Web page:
> where the message has endured at least a 5 minute embago and so be passed.

Test emails from hotmail seem to fail quickly (hotmail doesn't seem to wait
the default 270s, multiple test emails sent from there fail regularly), while
yahoo goes through most of the time. gmail takes a while and seems to not come
through and not produce an error.

Yahoo seems to produce the best error reports out of the three. During my
tests today, I'd send an email from all three to:

testuser@example.com

and hotmail pops back with "undeliverable", yahoo with "User unknown" and
gmail with "Recipient address rejected: User unknown in recipient maps table
(in reply to RCPT TO command)"

Looking at the yahoo error more closely, the test message I sent to:

To: testuser@example.com

was changed to:

To: testuser@realmail3servername.realdomainname.com

which is why it bounced back with a "User unknown" and why gmail complained
about the same thing.

This is extremely strange. With dcc greylisting off, the MX servers work as
expected by accepting the mail, doing the recipient checking with main1 via
another sendmail milter, relaying the mail to main1 via mailertable entries.

With dcc greylisting on, I get recipient map table failures and User unknowns.

I control greylisting through the whitecommon file option:

option greylist-off

when I turn it off and:

option greylist-on

when I turn it on.

What could possibly be wrong here?

> > On each MX server I have a "localhost" greylist server running. I also 
> >
> > After reading more dcc greylisting documentation, I realised that grey_flod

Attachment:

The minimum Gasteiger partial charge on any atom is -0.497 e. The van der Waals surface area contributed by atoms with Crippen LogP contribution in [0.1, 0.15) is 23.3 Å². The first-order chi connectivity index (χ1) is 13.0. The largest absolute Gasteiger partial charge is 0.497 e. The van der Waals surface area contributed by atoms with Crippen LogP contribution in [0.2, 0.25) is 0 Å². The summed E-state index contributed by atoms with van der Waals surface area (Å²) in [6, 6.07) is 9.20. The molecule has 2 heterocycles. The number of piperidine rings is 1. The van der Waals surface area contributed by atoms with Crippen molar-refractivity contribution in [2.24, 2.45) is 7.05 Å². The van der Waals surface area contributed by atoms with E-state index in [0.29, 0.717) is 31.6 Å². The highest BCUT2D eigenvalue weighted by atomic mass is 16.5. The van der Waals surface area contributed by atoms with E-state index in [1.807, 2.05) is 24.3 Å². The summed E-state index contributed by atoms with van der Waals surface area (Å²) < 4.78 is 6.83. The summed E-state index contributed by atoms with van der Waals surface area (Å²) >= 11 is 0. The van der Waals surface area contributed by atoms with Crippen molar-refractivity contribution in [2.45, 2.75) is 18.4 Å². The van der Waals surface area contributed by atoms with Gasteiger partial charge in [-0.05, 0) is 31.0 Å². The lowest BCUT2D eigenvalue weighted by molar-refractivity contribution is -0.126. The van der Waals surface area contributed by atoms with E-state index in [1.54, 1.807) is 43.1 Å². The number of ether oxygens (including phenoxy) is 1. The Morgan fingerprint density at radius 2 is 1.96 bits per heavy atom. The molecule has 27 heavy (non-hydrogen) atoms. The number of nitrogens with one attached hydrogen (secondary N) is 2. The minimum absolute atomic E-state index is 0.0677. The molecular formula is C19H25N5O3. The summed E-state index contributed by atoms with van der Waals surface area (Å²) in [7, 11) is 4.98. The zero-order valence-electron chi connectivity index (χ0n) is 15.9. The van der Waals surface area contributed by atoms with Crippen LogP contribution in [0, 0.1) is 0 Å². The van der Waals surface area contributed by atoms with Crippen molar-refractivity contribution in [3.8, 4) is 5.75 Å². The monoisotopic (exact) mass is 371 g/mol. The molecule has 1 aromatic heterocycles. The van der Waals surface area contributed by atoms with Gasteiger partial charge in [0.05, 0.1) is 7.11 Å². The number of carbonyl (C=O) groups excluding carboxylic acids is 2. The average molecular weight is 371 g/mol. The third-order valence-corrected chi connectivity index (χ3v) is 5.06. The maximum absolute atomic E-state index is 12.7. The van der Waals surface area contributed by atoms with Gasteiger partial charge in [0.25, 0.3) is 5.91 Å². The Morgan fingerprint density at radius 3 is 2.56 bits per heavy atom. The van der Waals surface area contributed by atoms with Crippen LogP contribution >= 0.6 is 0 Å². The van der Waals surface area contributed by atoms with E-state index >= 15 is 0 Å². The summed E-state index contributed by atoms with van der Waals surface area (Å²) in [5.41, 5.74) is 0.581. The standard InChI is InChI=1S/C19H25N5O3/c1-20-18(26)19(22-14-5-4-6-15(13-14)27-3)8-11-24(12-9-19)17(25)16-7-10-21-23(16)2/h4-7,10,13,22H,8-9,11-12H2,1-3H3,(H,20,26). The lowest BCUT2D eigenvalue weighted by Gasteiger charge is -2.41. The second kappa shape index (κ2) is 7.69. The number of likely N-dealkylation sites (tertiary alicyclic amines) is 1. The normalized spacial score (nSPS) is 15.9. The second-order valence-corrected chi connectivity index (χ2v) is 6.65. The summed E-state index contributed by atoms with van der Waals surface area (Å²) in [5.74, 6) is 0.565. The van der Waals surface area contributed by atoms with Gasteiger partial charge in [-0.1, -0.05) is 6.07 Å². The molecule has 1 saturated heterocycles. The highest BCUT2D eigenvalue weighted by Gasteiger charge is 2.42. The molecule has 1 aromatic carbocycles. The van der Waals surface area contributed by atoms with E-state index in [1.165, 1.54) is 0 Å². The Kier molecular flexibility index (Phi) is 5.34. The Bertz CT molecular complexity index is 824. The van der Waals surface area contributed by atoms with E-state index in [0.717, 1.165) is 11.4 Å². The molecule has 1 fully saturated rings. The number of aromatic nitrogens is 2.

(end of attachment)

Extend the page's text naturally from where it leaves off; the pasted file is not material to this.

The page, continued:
> > should be used to share checksums with both MX servers, but looking at the
> > grey_flod file for help in setting it up, well, I just don't know what to put
> > in there.
> 
> 1.  Pick two distinct local DCC greylist server-IDs such as 32702 and
>    37203 and add lines like these to /var/dcc/ids on mail2 and mail3
> 
> 32702 secret2
> 32703 secret3
> 
>    where secret2 and secret3 are secret passwords.  They can be the same.
> 
> 2. set SRVR_ID=32702 on mail2 and 32703 on mail3
> 
> 3. restart `dccd -Gon` with
>       /var/dcc/libexec/rcDCC start
> 
> 4. Add these to lines to /var/dcc/grey_flod on both systems
> 
> mail2.example.com   32702
> mail3.example.com   32703
> 
>     Because dccd ignores lines for its own server-ID, for simplicity 
> put    both lines in both grey_flod files
> 
> 5. watch /var/log/maillog or wherever system log messages from dccm 
> go    for reports of typos.  You should see both servers say they 
> are starting    floods for the other.

Thankyou for such precise instructions, I implemented this and flooding worked